A new interactive climate tool allows users to check average 2050 temperatures in their town or suburb and results show that winter may be a thing of the past.
The mobile app tool uses 2050 CSIRO climate projections to map the temperature changes expected in 15,000 locations around Australia.
Users can log onto the app and type in their postcode to check how their town or suburb will fare in the coming decades, if climate change is not curbed.
"It's a form of storytelling, a way to bring climate data into an everyday context and remind people of the urgent need to act," MyClimate 2050 creator and ANU Associate Professor Geoff Hinchcliffe said in a press release.
Check out your postcode's 2050 temperature here (works best on mobile, click here for desktop):
"The tool aims to give people a personal and localised appreciation of climate ideas that are typically considered at global scales and can be difficult to comprehend," he said.
The CSIRO projections show 99 per cent of Australian towns and suburbs studied are expected to heat up, with some daily maximum temperatures increasing up to 4.8 degrees Celsius.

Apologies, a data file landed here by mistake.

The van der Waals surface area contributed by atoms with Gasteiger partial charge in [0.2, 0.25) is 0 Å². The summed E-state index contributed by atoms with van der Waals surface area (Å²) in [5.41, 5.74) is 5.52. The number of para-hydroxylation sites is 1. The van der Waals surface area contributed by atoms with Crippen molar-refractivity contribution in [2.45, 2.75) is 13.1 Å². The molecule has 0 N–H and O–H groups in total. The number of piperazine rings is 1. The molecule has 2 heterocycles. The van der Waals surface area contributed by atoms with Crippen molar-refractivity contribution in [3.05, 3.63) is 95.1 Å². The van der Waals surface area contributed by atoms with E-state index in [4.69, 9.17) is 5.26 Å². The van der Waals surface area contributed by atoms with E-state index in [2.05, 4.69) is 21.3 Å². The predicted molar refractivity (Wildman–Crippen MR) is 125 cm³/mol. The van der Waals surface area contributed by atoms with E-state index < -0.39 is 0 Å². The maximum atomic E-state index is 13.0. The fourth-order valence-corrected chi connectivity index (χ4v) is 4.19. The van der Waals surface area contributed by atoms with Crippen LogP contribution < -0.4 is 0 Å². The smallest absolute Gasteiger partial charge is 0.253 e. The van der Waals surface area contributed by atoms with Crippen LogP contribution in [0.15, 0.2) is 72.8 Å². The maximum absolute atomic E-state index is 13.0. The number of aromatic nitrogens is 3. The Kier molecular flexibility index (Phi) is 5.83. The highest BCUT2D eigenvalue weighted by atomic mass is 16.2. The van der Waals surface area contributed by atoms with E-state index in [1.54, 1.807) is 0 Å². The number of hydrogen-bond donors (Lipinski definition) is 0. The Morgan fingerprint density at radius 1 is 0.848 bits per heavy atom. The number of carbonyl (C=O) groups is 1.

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The Australian Conservation Foundation (ACF) said the majority of towns and suburbs will lose winter as a result of climate change.
"Spelling disaster for Australia's Alpine regions, which rely on a stable climate and winter tourism," the ACF said.
ACF climate change program manager Gavan McFadzean said projections show over 2,000 locations are forecast to experience more than 30 days over 35 degrees Celsius.
"This tool starkly illustrates how unbearably hot summers will become if we continue polluting our climate like there's no tomorrow," he said.
"We need a strong safeguard mechanism that rules out new coal and gas and starts to seriously hold big polluters to account," Mr McFadzean said.
"We can't continue on this path," he said.
Australia will see more severe droughts, bushfires, floods, storms and rising sea levels if coal, oil and gas use continued, he said.
"Our climate future is shaped by what we do today, so we need to quickly shift away from burning coal and gas, ramp up renewable energy use and protect and restore nature," he said.